Consumers' taste for rarity drives sturgeons to extinction
Article first published online: 5 NOV 2008
©2008 Wiley Periodicals, Inc.
Volume 1, Issue 5, pages 199–207, December 2008
How to Cite
Gault, A., Meinard, Y. and Courchamp, F. (2008), Consumers' taste for rarity drives sturgeons to extinction. Conservation Letters, 1: 199–207. doi: 10.1111/j.1755-263X.2008.00038.x
- Issue published online: 16 DEC 2008
- Article first published online: 5 NOV 2008
- Received: 9 July 2008; accepted: 9 October 2008
- Anthropogenic Allee effect;
- consuming behavior;
- game theory modeling;
- luxury goods;
- wildlife trade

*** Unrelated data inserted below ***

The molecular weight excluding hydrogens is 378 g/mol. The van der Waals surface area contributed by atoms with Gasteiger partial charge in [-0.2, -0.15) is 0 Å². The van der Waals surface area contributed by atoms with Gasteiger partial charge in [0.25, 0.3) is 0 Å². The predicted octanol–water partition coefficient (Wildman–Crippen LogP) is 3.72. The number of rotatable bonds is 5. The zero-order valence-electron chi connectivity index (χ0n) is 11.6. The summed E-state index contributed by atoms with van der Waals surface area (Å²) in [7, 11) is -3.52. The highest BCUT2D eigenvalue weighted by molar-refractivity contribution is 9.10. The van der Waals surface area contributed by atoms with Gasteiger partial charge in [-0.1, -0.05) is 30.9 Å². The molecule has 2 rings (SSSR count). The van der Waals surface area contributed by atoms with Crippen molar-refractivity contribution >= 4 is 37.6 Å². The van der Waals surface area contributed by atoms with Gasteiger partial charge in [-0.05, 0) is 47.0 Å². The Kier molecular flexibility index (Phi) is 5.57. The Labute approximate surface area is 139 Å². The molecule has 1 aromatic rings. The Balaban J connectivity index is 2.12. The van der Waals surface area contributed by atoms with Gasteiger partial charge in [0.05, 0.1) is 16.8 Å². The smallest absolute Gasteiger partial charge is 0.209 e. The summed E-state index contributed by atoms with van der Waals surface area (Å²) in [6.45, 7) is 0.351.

The international market for luxury goods puts pressure on many wildlife species, with potentially irreversible consequences for many of them. Although classical economic theory suggests that trade alone would not drive a rare species to extinction, in practice numerous species are being threatened by overexploitation. This is for example the case for sturgeons, exploited for their caviar, of which all 27 species are threatened with extinction. We performed a caviar-tasting experiment, combined with a modeling approach merging ecological theory and psychosociology. This allowed us to demonstrate that the human predisposition to place exaggerated value on rarity drives sturgeons’ overexploitation, despite caviar's ever-increasing price and the imminent loss of these species. These findings suggest that this mechanism probably drives the entire market for wildlife based luxury goods.